Has welfare reform changed teenage behaviors?

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Abstract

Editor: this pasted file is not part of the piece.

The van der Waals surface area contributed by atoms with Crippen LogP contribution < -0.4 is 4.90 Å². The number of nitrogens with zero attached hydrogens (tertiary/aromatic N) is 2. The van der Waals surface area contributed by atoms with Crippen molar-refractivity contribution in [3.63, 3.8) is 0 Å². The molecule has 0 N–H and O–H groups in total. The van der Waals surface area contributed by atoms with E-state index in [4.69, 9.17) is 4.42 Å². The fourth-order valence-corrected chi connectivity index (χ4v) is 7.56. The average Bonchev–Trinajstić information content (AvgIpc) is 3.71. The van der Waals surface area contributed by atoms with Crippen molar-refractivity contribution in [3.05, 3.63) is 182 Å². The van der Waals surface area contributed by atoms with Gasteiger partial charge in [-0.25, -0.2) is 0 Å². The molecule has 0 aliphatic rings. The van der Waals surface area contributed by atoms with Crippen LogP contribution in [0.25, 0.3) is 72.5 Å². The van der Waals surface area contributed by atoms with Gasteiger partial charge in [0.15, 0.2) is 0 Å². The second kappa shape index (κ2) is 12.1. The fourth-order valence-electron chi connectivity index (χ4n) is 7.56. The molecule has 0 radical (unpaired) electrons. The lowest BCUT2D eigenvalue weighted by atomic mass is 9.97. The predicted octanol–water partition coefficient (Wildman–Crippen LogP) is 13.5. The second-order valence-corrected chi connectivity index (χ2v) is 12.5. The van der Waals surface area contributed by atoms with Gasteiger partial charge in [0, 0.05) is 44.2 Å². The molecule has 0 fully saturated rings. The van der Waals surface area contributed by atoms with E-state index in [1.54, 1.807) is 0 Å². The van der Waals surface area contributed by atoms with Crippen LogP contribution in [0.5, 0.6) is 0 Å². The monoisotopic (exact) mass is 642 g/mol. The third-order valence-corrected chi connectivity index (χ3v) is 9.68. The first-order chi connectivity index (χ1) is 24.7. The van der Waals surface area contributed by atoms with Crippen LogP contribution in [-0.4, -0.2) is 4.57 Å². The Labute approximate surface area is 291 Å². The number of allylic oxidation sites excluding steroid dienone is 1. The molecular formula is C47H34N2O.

Data from the National Longitudinal Surveys of Youth 1979 and 1997 cohorts were used to compare welfare use, fertility, educational attainment, and marriage among teenage women in the years before and immediately following welfare reform. The first objective was to document differences between these cohorts in welfare use and outcomes and behavior correlated with entry into welfare and with future economic and social well-being. The second objective was to investigate the causal role of welfare reform in behavioral change. Significant differences were found between cohorts in welfare use and in outcomes related to welfare use. Furthermore, difference-in-differences estimates suggest that welfare reform has been associated with reduced welfare receipt, reduced fertility, and reduced marriage among young women who, because of a disadvantaged family background, are at high risk of welfare receipt. Finally, in the post-welfare reform era, teenage mothers are less likely to receive welfare and are more likely to live with at least one parent than in the pre-reform era. Establishing more definitively that welfare reform is responsible for these changes will require further investigation. © 2003 by the Association for Public Policy Analysis and Management.

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